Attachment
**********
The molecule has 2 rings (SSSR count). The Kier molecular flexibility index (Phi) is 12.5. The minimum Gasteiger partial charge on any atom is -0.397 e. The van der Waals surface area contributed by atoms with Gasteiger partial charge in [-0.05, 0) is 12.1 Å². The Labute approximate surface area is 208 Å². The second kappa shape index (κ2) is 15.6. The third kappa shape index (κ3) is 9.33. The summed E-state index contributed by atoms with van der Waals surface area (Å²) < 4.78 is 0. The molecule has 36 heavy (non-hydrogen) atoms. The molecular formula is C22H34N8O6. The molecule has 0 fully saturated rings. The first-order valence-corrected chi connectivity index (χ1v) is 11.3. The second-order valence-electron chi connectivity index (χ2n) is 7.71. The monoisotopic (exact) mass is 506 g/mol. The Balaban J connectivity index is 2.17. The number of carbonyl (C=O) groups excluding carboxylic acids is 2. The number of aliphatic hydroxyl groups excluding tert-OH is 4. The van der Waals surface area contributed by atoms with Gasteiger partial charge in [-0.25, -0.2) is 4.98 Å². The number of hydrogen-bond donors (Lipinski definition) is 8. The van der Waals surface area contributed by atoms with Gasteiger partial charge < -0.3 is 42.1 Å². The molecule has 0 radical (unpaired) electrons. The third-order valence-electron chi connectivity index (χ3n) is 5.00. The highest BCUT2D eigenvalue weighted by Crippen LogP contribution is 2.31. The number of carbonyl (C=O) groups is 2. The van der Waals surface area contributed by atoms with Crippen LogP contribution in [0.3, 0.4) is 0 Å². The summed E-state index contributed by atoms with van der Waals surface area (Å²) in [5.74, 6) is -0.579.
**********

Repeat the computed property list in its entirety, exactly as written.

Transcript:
The molecule has 2 rings (SSSR count). The Kier molecular flexibility index (Phi) is 12.5. The minimum Gasteiger partial charge on any atom is -0.397 e. The van der Waals surface area contributed by atoms with Gasteiger partial charge in [-0.05, 0) is 12.1 Å². The Labute approximate surface area is 208 Å². The second kappa shape index (κ2) is 15.6. The third kappa shape index (κ3) is 9.33. The summed E-state index contributed by atoms with van der Waals surface area (Å²) < 4.78 is 0. The molecule has 36 heavy (non-hydrogen) atoms. The molecular formula is C22H34N8O6. The molecule has 0 fully saturated rings. The first-order valence-corrected chi connectivity index (χ1v) is 11.3. The second-order valence-electron chi connectivity index (χ2n) is 7.71. The monoisotopic (exact) mass is 506 g/mol. The Balaban J connectivity index is 2.17. The number of carbonyl (C=O) groups excluding carboxylic acids is 2. The number of aliphatic hydroxyl groups excluding tert-OH is 4. The van der Waals surface area contributed by atoms with Gasteiger partial charge in [-0.25, -0.2) is 4.98 Å². The number of hydrogen-bond donors (Lipinski definition) is 8. The van der Waals surface area contributed by atoms with Gasteiger partial charge < -0.3 is 42.1 Å². The molecule has 0 radical (unpaired) electrons. The third-order valence-electron chi connectivity index (χ3n) is 5.00. The highest BCUT2D eigenvalue weighted by Crippen LogP contribution is 2.31. The number of carbonyl (C=O) groups is 2. The van der Waals surface area contributed by atoms with Crippen LogP contribution in [0.3, 0.4) is 0 Å². The summed E-state index contributed by atoms with van der Waals surface area (Å²) in [5.74, 6) is -0.579.